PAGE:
Day 5

Computer-Aided Drug Discovery 1 / Biomolecular Modelling: Free Energies from a Molecular Printing Press

Kenneth Merz from the Institute for Cyber Enabled Research at Michigan State University presented work on molecular docking and protein-ligand binding free energy estimation, in relation to structure-based drug design. In particular, he is interested in solving sampling issues (phase space) and improving the accuracy of scoring functions. To address this, they have developed a Moveable Type (MT) method that combines knowledge-based approaches (via data mining) with physics-based models to create statistical mechanical ensembles.


Computer-Aided Drug Discovery 1 / Hit to Lead 5: Investigation and Development of Novel PKA Inhibitors as Antimalarial Agents


Belinda Abbott from La Trobe University spoke about malaria, a very popular research topic at this conference. This was probably the fourth presentation I’d attended on it already. However, this was different in its methodological treatment, using a more computational modelling approach, particularly homology modelling and molecular dynamics – my bread and butter! I also met one of her research students at the Poster Session the night before so I was familiar with this presentation already.


Computer-Aided Drug Discovery 1 / Hit to Lead 5: Designing Protein-Protein Interaction Modulators: LRH-1 Case Study


Jessica Holien from St Vincents Institute of Medical Research gave a most interesting talk on LRH-1, a type of receptor that has been implicated as a breast cancer risk factor. From the secondary structures of the proteins above and the RMSD plots below, this research is clearly the one that most closely resembles my own research activities. That’s why I made sure I chatted to Jessica after her presentation and as it turns out, she also attended the same Molecular Dynamics Fundamentals workshop at La Trobe Institute of Molecular Science (LIMS) as I did, along with Tamir from Monash University (who gave the presentation I missed yesterday). What a small world! Anyway, I asked for her business card so I could email her and “talk shop” after the conference.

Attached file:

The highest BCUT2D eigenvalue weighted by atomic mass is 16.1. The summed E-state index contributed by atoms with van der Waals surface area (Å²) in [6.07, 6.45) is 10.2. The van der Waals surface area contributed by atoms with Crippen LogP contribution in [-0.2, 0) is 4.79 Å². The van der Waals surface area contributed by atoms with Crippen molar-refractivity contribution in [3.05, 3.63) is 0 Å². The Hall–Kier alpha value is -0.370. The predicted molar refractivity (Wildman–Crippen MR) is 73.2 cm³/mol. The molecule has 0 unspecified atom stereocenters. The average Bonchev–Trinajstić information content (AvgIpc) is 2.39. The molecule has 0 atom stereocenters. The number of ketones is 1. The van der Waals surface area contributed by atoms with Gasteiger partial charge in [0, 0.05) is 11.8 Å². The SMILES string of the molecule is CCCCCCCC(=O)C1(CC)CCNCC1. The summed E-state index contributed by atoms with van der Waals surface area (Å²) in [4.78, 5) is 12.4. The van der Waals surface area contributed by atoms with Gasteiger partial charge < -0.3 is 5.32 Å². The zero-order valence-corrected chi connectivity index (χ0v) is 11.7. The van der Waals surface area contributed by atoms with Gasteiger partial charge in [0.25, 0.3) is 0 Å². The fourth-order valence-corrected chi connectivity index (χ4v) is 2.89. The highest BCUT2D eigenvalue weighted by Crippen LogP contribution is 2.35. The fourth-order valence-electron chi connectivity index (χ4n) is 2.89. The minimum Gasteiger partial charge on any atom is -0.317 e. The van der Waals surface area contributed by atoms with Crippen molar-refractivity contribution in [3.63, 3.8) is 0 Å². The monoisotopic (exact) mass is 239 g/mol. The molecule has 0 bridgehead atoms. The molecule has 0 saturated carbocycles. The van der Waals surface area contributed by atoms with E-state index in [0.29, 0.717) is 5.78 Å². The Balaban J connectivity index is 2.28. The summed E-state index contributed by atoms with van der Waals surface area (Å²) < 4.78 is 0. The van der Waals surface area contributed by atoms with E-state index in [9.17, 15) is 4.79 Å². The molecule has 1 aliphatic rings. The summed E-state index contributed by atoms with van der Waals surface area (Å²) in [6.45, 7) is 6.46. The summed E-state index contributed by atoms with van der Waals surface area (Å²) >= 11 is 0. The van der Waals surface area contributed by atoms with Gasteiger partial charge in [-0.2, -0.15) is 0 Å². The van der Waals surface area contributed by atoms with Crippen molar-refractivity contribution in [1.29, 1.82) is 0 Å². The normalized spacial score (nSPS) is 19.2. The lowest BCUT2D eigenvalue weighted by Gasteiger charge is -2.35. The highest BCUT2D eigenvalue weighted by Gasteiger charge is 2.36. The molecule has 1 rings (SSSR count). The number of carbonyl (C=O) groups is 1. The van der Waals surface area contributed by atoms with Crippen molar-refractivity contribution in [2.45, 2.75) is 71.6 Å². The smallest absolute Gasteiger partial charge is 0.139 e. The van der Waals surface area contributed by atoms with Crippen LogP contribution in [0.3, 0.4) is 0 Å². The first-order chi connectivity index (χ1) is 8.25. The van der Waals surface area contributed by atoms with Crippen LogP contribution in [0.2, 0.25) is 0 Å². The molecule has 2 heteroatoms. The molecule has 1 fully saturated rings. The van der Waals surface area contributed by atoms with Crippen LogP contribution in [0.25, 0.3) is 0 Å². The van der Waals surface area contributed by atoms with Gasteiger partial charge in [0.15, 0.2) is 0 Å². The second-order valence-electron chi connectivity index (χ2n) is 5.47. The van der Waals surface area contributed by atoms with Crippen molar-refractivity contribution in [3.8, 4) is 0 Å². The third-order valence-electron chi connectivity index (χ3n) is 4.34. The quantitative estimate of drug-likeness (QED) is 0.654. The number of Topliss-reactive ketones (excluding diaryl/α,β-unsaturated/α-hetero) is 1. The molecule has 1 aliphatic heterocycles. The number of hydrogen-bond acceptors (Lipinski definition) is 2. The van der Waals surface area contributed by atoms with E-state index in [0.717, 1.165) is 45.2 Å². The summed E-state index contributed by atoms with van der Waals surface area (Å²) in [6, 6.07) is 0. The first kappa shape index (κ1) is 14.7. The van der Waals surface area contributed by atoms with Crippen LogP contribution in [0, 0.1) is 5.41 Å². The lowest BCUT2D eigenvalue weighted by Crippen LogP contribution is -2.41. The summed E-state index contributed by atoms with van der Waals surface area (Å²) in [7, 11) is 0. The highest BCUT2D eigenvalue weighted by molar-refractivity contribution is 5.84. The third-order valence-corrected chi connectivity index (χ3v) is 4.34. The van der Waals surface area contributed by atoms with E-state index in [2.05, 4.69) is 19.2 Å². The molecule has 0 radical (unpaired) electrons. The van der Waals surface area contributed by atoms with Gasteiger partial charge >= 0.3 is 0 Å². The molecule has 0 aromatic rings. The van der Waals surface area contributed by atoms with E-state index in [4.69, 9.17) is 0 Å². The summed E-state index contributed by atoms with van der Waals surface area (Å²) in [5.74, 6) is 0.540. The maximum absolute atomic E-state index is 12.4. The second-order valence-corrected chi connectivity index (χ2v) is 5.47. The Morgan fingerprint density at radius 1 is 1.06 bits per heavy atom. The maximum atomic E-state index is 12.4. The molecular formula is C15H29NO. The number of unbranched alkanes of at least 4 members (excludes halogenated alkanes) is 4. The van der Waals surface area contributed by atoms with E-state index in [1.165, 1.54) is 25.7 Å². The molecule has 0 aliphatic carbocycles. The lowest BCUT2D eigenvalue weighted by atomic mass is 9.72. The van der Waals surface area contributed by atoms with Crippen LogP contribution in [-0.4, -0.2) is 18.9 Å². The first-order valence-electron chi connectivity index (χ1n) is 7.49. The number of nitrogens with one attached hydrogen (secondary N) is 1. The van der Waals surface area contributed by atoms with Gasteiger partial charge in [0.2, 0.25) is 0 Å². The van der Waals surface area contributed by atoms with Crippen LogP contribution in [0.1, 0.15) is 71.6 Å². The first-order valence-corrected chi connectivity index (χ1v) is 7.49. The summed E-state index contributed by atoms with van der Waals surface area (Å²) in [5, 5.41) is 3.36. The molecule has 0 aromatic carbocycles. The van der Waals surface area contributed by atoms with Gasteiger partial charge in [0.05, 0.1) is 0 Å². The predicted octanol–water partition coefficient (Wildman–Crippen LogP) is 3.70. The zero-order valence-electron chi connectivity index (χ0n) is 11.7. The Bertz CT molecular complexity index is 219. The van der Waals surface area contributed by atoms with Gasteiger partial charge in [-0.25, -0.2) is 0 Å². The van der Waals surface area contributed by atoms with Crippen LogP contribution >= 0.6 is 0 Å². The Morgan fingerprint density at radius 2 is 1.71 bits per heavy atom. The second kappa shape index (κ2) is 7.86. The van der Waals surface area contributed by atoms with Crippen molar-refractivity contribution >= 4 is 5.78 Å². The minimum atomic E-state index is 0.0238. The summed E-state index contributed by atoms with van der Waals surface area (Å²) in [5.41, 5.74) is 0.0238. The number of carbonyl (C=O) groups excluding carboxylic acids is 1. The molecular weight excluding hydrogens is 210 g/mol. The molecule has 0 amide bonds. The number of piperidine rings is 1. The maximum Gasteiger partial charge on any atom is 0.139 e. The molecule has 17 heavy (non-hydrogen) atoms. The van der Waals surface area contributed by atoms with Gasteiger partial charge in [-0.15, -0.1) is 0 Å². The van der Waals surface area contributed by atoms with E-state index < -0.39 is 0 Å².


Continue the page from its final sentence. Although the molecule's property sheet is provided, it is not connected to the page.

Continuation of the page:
Vesicles: Template-Assisted Self-Assembly of Protein Building Blocks


Melissa Koay from the University of Twente in The Netherlands premised her talk by excusing her crying baby at the back of the room, as well as the complete lack of vesicle content from her research, despite the theme of the session being Vesicles. After a quick Wikipedia check, vesicles are small organelles within a cell, consisting of fluid enclosed by a lipid bilayer membrane. I guess I came to the right place after all!  Her research focuses on mimicking nature, taking advantage of viruses (such as the cowpea chlorotic  mottle virus) as model protein organelles, and using virus proteins as molecular building blocks in bionanotechnology and engineering applications.


Vesicles: Interaction of Silver Nanoparticles with Lipid Bilayer Membranes


Vanessa Thompson from Flinders University was the very last presentation I attended, to cap off a gruelling week of plenaries, talks and social functions. Unfortunately, I was already on the end of my tether on a Friday afternoon so I cannot recall what this talk was all about.

So on that note, goodbye RACI14. See you again in five years time!


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